The second was that there were only three players, Harper, Machado, and Texas high school righthander Jameson Taillon, were so far above everyone else in the draft that teams such as Arizona and Houston, who held the sixth and eighth picks in the draft, didn’t even have scouts watching them during their respective school years, knowing full well they had no shot at drafting any of them.
The first three picks in the draft played out exactly to the scenario, Harper (Washington), Taillon (Pittsburgh) and Machado (Baltimore) went in the first three picks.
While all three signed before the August deadline, only Machado went on to make his professional debut before the end of the season. Splitting nine games between Rookie and Short Season, Machado posted a .306/1/3 split with an .813 OPS in forty one plate appearances.
After the first month of their respective minor league seasons, the gap between Harper and Machado isn’t quite as big as was initially thought. Playing together in South Atlantic League (with Taillon), both Harper and Machado have each been named league Player of the Week once and are at, or near, the top of the league’s offensive leaders.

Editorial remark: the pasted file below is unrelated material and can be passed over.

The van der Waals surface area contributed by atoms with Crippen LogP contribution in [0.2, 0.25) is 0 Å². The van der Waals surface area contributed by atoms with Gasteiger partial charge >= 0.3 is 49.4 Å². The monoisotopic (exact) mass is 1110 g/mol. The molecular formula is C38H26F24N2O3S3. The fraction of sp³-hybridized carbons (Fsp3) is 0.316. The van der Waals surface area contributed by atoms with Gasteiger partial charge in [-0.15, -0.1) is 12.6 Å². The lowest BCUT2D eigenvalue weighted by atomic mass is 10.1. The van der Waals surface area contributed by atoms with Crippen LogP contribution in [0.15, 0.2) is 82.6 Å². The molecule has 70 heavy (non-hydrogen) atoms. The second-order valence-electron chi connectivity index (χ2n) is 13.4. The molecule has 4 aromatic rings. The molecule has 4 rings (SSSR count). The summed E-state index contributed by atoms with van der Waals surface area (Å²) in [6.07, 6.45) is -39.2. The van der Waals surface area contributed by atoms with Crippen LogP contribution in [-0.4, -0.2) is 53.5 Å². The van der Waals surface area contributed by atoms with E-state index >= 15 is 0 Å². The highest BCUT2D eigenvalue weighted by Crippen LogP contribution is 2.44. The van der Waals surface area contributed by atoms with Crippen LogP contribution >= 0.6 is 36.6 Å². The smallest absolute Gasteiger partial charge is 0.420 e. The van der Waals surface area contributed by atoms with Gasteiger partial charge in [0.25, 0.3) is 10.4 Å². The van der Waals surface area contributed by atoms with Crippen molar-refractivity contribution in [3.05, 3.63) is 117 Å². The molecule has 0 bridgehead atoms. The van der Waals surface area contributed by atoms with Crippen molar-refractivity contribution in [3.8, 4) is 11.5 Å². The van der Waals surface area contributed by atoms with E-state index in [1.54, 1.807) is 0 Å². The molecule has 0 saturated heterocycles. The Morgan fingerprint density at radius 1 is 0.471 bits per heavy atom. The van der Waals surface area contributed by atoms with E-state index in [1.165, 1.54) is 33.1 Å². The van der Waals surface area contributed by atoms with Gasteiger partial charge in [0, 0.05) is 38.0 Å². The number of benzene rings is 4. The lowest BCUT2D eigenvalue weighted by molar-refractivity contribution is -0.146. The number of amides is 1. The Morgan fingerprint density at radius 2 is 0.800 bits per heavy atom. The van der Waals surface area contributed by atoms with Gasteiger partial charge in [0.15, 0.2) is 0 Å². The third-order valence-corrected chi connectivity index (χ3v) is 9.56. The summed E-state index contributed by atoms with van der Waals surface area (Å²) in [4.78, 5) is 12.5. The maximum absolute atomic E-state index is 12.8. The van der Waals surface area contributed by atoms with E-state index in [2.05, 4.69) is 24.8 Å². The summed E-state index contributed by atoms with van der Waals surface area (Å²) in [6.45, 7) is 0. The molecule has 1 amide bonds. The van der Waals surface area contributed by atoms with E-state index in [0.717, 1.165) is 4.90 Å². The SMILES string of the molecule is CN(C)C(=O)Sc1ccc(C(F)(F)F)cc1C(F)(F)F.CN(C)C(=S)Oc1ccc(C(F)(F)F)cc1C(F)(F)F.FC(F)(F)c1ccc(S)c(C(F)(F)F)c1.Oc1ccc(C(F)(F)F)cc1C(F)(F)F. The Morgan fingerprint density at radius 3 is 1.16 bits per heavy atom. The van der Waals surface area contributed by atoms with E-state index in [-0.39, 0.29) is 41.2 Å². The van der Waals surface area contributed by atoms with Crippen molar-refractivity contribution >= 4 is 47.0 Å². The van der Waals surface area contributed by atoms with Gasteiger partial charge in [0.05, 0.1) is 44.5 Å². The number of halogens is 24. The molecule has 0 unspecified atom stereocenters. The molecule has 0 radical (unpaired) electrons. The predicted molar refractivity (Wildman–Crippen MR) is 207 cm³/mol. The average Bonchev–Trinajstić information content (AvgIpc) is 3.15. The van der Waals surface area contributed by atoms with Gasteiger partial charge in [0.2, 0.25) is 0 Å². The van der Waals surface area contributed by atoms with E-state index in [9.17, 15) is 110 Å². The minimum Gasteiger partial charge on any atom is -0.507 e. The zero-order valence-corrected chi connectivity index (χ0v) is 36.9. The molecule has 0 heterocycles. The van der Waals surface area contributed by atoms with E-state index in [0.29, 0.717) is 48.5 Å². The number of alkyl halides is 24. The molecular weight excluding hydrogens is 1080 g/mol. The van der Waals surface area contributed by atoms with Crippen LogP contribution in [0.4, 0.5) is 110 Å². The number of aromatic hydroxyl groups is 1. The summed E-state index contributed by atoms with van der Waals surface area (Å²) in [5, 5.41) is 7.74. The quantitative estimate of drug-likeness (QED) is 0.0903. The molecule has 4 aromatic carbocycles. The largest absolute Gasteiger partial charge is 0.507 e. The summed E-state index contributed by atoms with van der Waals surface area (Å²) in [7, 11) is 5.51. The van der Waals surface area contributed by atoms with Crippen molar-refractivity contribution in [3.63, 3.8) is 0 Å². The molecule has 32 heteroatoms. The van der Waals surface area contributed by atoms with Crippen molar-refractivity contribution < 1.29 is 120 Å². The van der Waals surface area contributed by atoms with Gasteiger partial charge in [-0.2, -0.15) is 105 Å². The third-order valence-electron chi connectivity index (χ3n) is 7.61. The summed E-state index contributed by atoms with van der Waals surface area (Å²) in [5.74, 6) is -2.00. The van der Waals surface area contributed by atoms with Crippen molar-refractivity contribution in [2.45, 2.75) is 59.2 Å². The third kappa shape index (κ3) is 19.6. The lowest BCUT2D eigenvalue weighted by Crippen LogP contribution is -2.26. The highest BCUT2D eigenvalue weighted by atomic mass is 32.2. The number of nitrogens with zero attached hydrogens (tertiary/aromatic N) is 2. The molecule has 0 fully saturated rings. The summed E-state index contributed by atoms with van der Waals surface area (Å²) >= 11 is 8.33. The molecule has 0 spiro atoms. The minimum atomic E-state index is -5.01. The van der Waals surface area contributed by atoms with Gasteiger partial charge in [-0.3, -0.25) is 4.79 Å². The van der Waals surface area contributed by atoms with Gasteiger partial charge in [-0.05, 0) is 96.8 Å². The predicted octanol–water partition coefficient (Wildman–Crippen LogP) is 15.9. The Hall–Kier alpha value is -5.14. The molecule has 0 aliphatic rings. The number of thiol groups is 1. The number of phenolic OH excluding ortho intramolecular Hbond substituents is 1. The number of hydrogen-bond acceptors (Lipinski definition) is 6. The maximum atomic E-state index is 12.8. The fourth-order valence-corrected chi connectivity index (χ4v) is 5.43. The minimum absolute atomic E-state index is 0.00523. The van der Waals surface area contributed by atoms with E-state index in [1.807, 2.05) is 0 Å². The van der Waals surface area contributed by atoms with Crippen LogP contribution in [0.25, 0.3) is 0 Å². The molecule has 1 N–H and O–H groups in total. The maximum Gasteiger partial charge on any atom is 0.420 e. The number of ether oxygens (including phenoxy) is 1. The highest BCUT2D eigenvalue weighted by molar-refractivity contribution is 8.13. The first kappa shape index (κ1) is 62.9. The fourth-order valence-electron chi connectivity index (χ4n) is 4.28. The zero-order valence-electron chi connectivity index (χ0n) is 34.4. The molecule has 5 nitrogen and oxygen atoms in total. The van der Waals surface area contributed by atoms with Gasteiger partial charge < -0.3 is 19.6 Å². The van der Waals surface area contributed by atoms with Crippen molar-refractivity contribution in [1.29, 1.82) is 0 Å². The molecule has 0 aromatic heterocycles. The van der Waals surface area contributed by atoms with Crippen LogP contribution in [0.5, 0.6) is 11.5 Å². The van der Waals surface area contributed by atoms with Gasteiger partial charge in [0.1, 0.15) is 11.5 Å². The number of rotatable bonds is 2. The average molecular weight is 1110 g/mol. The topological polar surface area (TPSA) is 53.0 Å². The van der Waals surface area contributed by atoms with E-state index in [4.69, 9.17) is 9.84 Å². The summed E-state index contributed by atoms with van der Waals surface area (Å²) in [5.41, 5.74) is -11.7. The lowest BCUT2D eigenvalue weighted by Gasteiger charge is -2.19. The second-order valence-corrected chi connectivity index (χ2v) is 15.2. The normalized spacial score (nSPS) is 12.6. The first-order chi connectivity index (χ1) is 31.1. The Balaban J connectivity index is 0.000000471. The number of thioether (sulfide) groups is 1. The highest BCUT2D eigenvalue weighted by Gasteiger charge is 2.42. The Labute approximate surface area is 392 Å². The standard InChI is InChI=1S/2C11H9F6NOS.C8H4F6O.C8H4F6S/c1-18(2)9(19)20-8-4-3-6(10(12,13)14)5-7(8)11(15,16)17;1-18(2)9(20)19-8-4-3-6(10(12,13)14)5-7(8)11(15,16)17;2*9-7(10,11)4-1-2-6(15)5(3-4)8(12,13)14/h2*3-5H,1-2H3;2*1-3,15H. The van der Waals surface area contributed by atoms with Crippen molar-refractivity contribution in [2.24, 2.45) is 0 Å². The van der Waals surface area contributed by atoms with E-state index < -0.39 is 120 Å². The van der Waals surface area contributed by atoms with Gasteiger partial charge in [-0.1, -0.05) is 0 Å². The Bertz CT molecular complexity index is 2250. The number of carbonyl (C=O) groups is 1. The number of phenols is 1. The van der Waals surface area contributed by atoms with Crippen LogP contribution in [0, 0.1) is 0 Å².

Harper started slowly, but has hit at a .467 clip during his current thirteen game hitting streak, raising his average from .231 to .376, a mark which ties him for third in the league batting race.
Machado’s POW came during the week of April 25 through May first, a span of seven games which saw him hit .480 with five homers and 12 RBI.
Machado, who was placed on the DL on May sixth after tweaking his right knee running the bases, has played 25 games to date, with Harper having appeared in 29.
If you put them together, though, you’ll see the gap is, in fact, not as wide, and, when considering Harper is a corner outfielder and Machado a shortstop, there should be some room to consider on which one YOU would rather have.
Harper 29, Machado 25
Harper 101, Machado 90
Both with 20
Harper 38, Machado 30
Harper 18, Machado 13
Harper 7, Machado 5
Harper 24, Machado 21
Harper 70, Machado 55
Harper 16, Machado 19
Harper 24, Machado 14
Harper 1.155, Machado 1.062.